Object of the month – A lovely little fellow..

As we near another dig at Chedworth Villa, I thought I would make an object from there our object of the month ūüôā

This little stone altar is one of a few found at the Villa and from sites nearby.

The figure on the alter holding a spear and sheild.

The figure on the altar holding a spear and shield

We like his spiky hair!

This little figure as a faint inscription at the top which seems to suggest he is Lenus¬†Mars.¬† Simon Esmonde¬†Cleary in his recently published¬†History Press book on “Chedworth – life in a Roman villa” says that ‘Lenus was a native god from the Moselle valley in Germany where he seems to have had healing properties; his assimilation with the Roman god Mars suggests he also had warlike qualities – this identification with Roman gods is often the only way to know the name and character (or aspect of the character) of indigenous gods and goddesses.’

We are not sure why he was being worshipped at Chedworth and if he is who we think he is! Maybe a digital scan of the stone work may reveal more, wonder if we can persuade one of the Birmingham students, who’ll be digging with us, to do a little project on our altars?¬† Lots of tea and cake may work¬†ūüôā off to the kitchen we go, watch this space ūüôā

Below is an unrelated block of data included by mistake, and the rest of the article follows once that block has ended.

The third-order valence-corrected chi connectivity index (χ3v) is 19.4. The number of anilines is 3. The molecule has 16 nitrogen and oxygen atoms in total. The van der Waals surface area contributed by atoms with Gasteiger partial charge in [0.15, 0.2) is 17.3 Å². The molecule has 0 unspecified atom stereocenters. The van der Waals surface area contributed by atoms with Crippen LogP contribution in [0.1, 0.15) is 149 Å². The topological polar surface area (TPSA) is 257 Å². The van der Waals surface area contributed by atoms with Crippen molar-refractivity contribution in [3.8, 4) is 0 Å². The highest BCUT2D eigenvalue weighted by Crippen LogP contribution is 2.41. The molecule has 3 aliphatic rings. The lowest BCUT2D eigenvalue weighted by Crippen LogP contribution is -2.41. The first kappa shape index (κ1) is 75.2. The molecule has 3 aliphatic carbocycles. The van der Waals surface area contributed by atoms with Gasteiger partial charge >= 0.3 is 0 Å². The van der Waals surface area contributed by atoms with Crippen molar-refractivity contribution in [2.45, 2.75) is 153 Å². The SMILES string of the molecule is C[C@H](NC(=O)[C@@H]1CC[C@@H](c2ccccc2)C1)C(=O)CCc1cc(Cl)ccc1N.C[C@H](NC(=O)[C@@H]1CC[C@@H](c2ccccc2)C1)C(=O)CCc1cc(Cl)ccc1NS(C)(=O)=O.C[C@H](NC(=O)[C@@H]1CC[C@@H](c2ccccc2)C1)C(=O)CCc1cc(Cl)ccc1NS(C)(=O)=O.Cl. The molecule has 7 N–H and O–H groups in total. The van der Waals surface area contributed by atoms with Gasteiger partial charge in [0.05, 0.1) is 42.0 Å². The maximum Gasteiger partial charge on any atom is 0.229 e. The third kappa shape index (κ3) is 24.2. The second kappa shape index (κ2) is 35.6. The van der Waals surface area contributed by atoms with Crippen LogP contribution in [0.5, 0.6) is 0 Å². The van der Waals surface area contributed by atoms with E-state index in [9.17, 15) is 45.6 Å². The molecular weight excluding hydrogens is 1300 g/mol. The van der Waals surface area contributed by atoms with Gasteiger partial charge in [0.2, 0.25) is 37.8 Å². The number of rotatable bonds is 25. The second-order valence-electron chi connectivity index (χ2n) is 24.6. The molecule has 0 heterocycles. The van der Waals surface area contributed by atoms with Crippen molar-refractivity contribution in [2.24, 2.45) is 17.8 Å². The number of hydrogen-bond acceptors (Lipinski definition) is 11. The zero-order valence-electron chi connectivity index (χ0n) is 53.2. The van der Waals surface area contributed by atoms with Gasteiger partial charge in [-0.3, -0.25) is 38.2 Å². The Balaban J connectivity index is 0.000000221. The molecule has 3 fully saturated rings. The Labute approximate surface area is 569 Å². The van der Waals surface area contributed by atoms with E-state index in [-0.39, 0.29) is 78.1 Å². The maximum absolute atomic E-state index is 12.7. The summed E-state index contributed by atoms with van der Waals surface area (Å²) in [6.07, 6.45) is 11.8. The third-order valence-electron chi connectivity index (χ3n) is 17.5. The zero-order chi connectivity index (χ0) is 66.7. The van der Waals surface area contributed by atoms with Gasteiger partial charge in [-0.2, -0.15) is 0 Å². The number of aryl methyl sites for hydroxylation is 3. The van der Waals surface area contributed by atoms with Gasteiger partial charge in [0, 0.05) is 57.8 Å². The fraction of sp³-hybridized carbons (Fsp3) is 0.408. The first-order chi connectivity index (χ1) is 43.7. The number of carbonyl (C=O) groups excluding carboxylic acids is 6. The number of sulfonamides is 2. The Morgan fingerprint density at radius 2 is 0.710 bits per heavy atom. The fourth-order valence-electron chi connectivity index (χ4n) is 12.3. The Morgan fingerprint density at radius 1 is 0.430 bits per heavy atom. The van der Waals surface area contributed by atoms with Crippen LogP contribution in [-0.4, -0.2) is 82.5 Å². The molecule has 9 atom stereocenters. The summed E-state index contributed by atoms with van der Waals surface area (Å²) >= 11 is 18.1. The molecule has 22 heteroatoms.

Lurking at the back of the cupboard

In the Trust we have lots of ‘stuff’¬† and every cupboard and box can contain surprises, this is one interesting tale from Chedworth when we cleared the cupboards in the Museum ready for a revamp and new display cases.

The old museum cupboards at Chedworth

The old museum cupboards at Chedworth

Amongst the boxes of tile, pottery and metalwork was a brown paper bag, with ‘two tesserae’ written on the outside. Inside were indeed two cubes of stone, the tesserae, along with the following¬† letter.

The letter and the returned tesserae

The letter and the returned tesserae

We have not been able to replace them as we don’t know the exact place he took them from, but at least they have returned home ūüôā

The roman pot with all sorts picked up on my travels through archaeology!
The roman pot with all sorts picked up on my travels through archaeology!

We all pick up interesting objects or souvenirs of our travels. I have flints and bits of pottery in my pockets and a roman pot on my desk full of ‘bits and bobs’.¬† Somehow¬† having something ¬†whether it be an interesting¬†stone, feather, pine cone, sherd of pottery or shell from the beach,¬†seems to ¬†connect¬†us with places and memories.